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NASA’s SpaceX Crew-8 Embarks on Journey to International Space Station

An international crew of four, including NASA astronauts, soared into orbit on NASA's SpaceX Crew-8 mission, marking the eighth commercial crew rotation mission to the International Space Station (ISS). The mission, propelled by a SpaceX Falcon 9 rocket, lifted off from Launch Complex 39A at NASA’s Kennedy Space Center in Florida at 10:53 p.m. EST Sunday.


Named "Endeavour," the Dragon spacecraft carried NASA astronauts Matthew Dominick, Michael Barratt, and Jeanette Epps, alongside Roscosmos cosmonaut Alexander Grebenkin, for a science expedition aboard the orbital laboratory. The crew will conduct over 200 science experiments and technology demonstrations during their time on the ISS, focusing on various areas such as brain organoids, body fluid shifts, and plant growth in space.


SpaceX will oversee automatic spacecraft maneuvers from its mission control center in Hawthorne, California, while NASA teams will monitor space station operations from the Mission Control Center at the agency’s Johnson Space Center in Houston. The Dragon spacecraft is set to autonomously dock with the ISS's Harmony module around 3 a.m. Tuesday, March 5.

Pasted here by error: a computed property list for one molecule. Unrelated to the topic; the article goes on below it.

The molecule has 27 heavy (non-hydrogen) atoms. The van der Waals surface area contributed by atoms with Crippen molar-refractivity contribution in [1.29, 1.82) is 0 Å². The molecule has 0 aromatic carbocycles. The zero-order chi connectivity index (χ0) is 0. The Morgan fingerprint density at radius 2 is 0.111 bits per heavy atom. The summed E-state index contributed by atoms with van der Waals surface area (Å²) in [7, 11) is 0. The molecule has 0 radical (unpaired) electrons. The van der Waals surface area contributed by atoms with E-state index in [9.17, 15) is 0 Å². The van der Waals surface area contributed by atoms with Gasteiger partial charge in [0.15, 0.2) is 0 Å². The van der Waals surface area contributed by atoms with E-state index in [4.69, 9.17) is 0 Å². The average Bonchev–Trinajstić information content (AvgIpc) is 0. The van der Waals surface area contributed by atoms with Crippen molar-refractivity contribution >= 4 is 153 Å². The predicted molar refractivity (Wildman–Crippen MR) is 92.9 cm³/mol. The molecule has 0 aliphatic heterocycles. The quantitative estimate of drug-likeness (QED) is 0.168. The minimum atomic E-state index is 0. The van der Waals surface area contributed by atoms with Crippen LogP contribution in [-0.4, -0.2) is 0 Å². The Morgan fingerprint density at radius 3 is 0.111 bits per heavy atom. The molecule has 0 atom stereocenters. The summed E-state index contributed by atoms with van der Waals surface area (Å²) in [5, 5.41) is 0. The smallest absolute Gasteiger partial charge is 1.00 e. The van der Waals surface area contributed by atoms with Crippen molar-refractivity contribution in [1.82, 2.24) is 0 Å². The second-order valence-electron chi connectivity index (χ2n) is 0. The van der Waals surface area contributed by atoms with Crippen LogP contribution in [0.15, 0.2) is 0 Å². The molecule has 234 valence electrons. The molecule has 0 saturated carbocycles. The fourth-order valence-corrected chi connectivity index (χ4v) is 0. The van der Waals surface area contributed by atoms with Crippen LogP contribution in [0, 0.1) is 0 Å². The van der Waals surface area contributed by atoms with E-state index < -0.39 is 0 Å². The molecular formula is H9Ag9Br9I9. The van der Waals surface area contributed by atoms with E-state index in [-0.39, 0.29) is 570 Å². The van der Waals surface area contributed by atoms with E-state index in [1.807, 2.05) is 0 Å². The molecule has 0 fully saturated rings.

Once aboard the ISS, Crew-8 will join Expedition 70 crew members from NASA, ESA, JAXA, and Roscosmos, temporarily increasing the station's crew count to 11. The crew's research will contribute to preparations for human exploration beyond low Earth orbit and offer insights to benefit life on Earth.


With a focus on maximizing the utilization of the space station, NASA continues its journey of scientific discovery, technology development, and preparation for future exploration missions to the Moon and beyond through its Artemis program.

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